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Dieting alone may not help stave off type 2 diabetes; muscle mass, strength important

Date:
May 29, 2010
Source:
University of California - Los Angeles
Summary:
Sarcopenia -- low skeletal muscle mass and strength -- was associated with insulin resistance in both obese and non-obese individuals. It was also associated with high blood-sugar levels in obese people but not in thin people. These associations were stronger in people under age 60, in whom sarcopenia was associated with high levels of blood sugar in both obese and thin people, and with diabetes in obese individuals.
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FULL STORY

Sarcopenia -- low skeletal muscle mass and strength -- is often found in obese people and older adults; it has been hypothesized that sarcopenia puts individuals at risk for developing Type 2 diabetes.

To gauge the effect of sarcopenia on insulin resistance (the root cause of Type 2 diabetes) and blood glucose levels in both obese and non-obese people, UCLA researchers performed a cross-sectional analysis of data on 14,528 people from the National Health and Nutrition Examination Survey III.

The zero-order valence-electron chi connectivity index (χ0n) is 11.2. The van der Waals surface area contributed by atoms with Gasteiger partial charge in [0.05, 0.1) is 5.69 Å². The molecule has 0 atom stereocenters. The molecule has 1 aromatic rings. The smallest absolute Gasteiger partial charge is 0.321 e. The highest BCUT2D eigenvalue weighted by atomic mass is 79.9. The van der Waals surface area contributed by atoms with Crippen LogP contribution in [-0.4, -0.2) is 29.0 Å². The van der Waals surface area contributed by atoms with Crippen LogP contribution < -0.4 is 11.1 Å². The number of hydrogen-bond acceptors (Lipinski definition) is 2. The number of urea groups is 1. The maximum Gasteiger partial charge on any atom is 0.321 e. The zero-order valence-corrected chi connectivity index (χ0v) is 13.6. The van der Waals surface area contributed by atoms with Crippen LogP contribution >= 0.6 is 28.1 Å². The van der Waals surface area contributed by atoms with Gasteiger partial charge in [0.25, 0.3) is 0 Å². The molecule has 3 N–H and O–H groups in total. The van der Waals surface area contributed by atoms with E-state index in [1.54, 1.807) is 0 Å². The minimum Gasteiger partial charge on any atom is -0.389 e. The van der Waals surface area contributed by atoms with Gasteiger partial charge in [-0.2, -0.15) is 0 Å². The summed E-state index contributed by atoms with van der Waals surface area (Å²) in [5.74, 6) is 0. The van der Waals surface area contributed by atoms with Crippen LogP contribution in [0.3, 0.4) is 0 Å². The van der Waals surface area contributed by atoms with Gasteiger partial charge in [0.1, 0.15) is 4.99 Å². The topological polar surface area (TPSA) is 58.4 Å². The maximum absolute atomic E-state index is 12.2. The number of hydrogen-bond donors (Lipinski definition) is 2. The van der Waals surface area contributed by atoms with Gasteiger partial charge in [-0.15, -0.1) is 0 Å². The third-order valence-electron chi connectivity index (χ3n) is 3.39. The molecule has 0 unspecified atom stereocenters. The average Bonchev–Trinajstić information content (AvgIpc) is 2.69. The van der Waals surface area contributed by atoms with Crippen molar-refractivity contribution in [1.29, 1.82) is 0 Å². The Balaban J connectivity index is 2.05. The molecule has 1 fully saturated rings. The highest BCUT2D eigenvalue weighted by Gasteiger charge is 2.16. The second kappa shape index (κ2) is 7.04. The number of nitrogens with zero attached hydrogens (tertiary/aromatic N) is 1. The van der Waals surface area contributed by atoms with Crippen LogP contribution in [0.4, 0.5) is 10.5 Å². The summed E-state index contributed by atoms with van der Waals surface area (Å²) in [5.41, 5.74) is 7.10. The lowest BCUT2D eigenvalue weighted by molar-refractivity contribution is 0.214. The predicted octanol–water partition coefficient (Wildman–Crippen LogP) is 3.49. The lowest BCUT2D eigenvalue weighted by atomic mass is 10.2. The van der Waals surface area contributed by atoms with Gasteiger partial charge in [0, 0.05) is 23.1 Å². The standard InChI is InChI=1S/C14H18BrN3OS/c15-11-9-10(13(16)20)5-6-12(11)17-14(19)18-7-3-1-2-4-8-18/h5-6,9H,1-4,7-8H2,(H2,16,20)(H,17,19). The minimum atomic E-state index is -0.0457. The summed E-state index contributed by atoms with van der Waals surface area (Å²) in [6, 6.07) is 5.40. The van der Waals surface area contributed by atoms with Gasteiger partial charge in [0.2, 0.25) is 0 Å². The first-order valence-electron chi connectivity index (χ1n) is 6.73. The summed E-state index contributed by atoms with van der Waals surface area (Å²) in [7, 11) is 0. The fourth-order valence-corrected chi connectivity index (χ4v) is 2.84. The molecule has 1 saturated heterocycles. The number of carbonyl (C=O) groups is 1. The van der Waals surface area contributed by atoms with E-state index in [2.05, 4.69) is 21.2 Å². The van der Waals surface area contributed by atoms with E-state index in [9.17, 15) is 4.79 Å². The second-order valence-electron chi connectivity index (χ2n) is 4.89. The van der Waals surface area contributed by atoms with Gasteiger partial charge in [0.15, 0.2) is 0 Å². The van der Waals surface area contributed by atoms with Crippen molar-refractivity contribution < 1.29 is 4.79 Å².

They found that sarcopenia was associated with insulin resistance in both obese and non-obese individuals. It was also associated with high blood-sugar levels in obese people but not in thin people. These associations were stronger in people under age 60, in whom sarcopenia was associated with high levels of blood sugar in both obese and thin people, and with diabetes in obese individuals.

Dieting to be thin is on its own not enough to stave off diabetes. It is also important to be fit and, in particular, to have good muscle mass and strength, researchers say.

The study appears in the peer-reviewed journal PLoS ONE.


Story Source:

The above story is based on materials provided by University of California - Los Angeles. The original article was written by Enrique Rivero. Note: Materials may be edited for content and length.


Journal Reference:

  1. Preethi Srikanthan, Andrea L. Hevener, Arun S. Karlamangla. Sarcopenia Exacerbates Obesity-Associated Insulin Resistance and Dysglycemia: Findings from the National Health and Nutrition Examination Survey III. PLoS ONE, 2010; DOI: 10.1371/journal.pone.0010805

Cite This Page:

University of California - Los Angeles. "Dieting alone may not help stave off type 2 diabetes; muscle mass, strength important." ScienceDaily. ScienceDaily, 29 May 2010. <www.sciencedaily.com/releases/2010/05/100527171001.htm>.
University of California - Los Angeles. (2010, May 29). Dieting alone may not help stave off type 2 diabetes; muscle mass, strength important. ScienceDaily. Retrieved May 5, 2015 from www.sciencedaily.com/releases/2010/05/100527171001.htm
University of California - Los Angeles. "Dieting alone may not help stave off type 2 diabetes; muscle mass, strength important." ScienceDaily. www.sciencedaily.com/releases/2010/05/100527171001.htm (accessed May 5, 2015).

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